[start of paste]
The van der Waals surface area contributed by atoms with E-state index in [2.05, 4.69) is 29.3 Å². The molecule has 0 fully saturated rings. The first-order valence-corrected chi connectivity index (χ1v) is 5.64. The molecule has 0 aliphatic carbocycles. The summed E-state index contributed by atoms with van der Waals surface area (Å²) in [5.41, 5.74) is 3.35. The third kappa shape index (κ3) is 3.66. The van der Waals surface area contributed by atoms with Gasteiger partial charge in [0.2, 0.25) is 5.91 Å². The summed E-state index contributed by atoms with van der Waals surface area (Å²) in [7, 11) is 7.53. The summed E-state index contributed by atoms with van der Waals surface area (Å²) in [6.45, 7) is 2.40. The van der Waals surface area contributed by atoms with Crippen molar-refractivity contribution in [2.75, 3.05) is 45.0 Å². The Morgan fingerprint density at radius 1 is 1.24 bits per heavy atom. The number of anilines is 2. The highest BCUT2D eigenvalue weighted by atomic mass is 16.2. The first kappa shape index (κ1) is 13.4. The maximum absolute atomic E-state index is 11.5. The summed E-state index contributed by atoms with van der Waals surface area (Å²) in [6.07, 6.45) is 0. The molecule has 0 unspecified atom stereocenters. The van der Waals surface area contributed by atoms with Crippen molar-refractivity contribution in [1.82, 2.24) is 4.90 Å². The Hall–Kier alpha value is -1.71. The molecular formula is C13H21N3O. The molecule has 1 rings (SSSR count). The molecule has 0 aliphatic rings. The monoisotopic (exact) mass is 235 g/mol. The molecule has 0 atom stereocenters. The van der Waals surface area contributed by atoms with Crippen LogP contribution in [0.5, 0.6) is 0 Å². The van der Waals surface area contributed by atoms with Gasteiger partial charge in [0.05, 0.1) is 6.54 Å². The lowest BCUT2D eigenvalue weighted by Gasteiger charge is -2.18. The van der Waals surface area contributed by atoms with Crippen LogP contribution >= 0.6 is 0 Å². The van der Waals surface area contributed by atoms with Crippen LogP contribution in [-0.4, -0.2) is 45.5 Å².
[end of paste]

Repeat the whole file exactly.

The van der Waals surface area contributed by atoms with E-state index in [2.05, 4.69) is 29.3 Å². The molecule has 0 fully saturated rings. The first-order valence-corrected chi connectivity index (χ1v) is 5.64. The molecule has 0 aliphatic carbocycles. The summed E-state index contributed by atoms with van der Waals surface area (Å²) in [5.41, 5.74) is 3.35. The third kappa shape index (κ3) is 3.66. The van der Waals surface area contributed by atoms with Gasteiger partial charge in [0.2, 0.25) is 5.91 Å². The summed E-state index contributed by atoms with van der Waals surface area (Å²) in [7, 11) is 7.53. The summed E-state index contributed by atoms with van der Waals surface area (Å²) in [6.45, 7) is 2.40. The van der Waals surface area contributed by atoms with Crippen molar-refractivity contribution in [2.75, 3.05) is 45.0 Å². The Morgan fingerprint density at radius 1 is 1.24 bits per heavy atom. The number of anilines is 2. The highest BCUT2D eigenvalue weighted by atomic mass is 16.2. The first kappa shape index (κ1) is 13.4. The maximum absolute atomic E-state index is 11.5. The summed E-state index contributed by atoms with van der Waals surface area (Å²) in [6.07, 6.45) is 0. The molecule has 0 unspecified atom stereocenters. The van der Waals surface area contributed by atoms with Crippen molar-refractivity contribution in [1.82, 2.24) is 4.90 Å². The Hall–Kier alpha value is -1.71. The molecular formula is C13H21N3O. The molecule has 1 rings (SSSR count). The molecule has 0 aliphatic rings. The monoisotopic (exact) mass is 235 g/mol. The molecule has 0 atom stereocenters. The van der Waals surface area contributed by atoms with Crippen LogP contribution in [0.5, 0.6) is 0 Å². The van der Waals surface area contributed by atoms with Gasteiger partial charge in [0.05, 0.1) is 6.54 Å². The lowest BCUT2D eigenvalue weighted by Gasteiger charge is -2.18. The van der Waals surface area contributed by atoms with Crippen LogP contribution >= 0.6 is 0 Å². The van der Waals surface area contributed by atoms with Crippen LogP contribution in [-0.4, -0.2) is 45.5 Å².